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J Vet Sci 2018; 19(5): 699-707  https://doi.org/10.4142/jvs.2018.19.5.699
Cranial cruciate ligament structure in relation to the tibial plateau slope and intercondylar notch width in dogs
Michal Kyllar1,2,*, Petr Čížek1
1Department of Anatomy, Histology and Embryology, Faculty of Veterinary Medicine, University of Veterinary and Pharmaceutical Sciences Brno, 612 42 Brno, Czech Republic
2Companion Care, Broadstairs CT10 2RQ, United Kingdom
Correspondence to: Tel: +44-420604206455; Fax: +44-01843608431; E-mail: kyllarm@vfu.cz
Received: April 11, 2018; Revised: May 29, 2018; Accepted: June 10, 2018; Published online: September 30, 2018.
Cranial cruciate ligament (CCL) rupture is one of the most common orthopedic conditions in dogs. The pathogenesis of CCL rupture is not fully described and remains to be elucidated fully. Several hypotheses have been proposed to explain the etiology of these changes. The objective of this study was to investigate structural changes in the CCL in relation to the tibial plateau angle (TPA) and the intercondylar notch (ICN) width in dogs. Fifty-five skeletally mature dogs were included in this study. ICN width and TPA measurements were obtained from intact CCL stifles. Samples of the CCL, caudal cruciate ligament (CaCL), and femoral head ligament (FHL) were harvested and stained for routine histological and immunohistochemical analysis. Microscopic changes in the ligaments were observed and were found to correlate with the TPA and ICN width values. The degree of structural changes within the CCL was observed to correlate with an increasing TPA and a narrowing ICN width. Changes in the CCL are likely to be caused by excessive forces acting through the ligament in stifles with a high TPA. Chondroid metaplasia of the CCL is an adaptation to abnormal mechanics within the stifle joint caused by altered bone morphology.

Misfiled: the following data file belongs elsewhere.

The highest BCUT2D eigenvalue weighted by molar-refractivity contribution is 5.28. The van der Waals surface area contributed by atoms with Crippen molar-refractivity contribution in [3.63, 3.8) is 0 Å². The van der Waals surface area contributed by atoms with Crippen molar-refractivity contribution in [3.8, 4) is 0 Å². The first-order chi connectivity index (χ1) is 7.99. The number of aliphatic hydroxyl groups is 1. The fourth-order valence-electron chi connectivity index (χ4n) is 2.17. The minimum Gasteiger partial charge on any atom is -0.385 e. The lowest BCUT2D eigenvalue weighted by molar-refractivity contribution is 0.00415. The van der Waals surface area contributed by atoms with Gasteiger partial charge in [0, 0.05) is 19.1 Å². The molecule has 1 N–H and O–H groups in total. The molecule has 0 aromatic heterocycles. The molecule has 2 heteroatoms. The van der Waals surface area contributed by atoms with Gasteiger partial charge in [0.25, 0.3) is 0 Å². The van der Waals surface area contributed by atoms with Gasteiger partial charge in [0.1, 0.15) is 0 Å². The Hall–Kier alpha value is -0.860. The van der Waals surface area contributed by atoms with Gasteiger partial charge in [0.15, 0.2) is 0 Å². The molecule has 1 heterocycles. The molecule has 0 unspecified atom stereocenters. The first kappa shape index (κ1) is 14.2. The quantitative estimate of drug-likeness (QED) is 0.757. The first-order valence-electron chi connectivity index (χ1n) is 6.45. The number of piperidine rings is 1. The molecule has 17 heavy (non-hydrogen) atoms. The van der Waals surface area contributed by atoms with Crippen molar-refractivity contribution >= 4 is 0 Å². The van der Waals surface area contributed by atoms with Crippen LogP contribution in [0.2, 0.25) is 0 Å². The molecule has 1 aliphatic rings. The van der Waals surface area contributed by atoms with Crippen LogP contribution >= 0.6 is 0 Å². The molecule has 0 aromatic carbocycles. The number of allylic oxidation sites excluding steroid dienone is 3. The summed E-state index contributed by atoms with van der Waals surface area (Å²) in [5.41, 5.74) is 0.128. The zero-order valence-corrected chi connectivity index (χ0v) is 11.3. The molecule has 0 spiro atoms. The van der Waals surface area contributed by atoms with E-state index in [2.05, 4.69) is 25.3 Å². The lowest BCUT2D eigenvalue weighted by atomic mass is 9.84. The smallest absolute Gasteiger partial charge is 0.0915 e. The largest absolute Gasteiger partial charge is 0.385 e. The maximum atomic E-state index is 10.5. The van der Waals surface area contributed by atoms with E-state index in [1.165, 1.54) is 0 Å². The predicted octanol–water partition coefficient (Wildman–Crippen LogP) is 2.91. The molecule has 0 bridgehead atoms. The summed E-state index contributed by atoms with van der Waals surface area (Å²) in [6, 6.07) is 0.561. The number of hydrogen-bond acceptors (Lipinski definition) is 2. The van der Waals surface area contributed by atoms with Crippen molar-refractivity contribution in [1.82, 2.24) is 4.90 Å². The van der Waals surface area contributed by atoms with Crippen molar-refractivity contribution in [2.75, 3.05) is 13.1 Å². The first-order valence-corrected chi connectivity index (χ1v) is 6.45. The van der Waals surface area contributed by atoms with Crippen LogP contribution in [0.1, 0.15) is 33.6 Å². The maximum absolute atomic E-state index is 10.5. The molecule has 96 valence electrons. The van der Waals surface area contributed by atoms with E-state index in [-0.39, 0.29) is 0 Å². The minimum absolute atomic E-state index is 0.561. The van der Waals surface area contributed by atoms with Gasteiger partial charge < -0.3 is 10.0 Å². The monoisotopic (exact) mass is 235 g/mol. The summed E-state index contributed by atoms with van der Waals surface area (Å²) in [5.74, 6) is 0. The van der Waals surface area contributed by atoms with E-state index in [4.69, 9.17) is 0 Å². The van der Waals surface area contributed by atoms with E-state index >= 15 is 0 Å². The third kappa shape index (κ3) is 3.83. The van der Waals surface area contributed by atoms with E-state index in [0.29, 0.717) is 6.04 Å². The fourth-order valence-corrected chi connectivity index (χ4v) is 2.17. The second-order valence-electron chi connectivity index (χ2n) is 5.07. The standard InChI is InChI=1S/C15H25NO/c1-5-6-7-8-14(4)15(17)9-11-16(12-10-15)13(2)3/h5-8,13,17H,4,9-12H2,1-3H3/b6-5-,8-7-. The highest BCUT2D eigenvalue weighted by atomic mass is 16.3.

Keywords: arthritis, cranial cruciate ligament, stifle

© 2018 The Korean Society of Veterinary Science.

This is an Open Access article distributed under the terms of the Creative Commons Attribution Non-Commercial License (http://creativecommons.org/licenses/by-nc/4.0) which permits unrestricted non-commercial use, distribution, and reproduction in any medium, provided the original work is properly cited.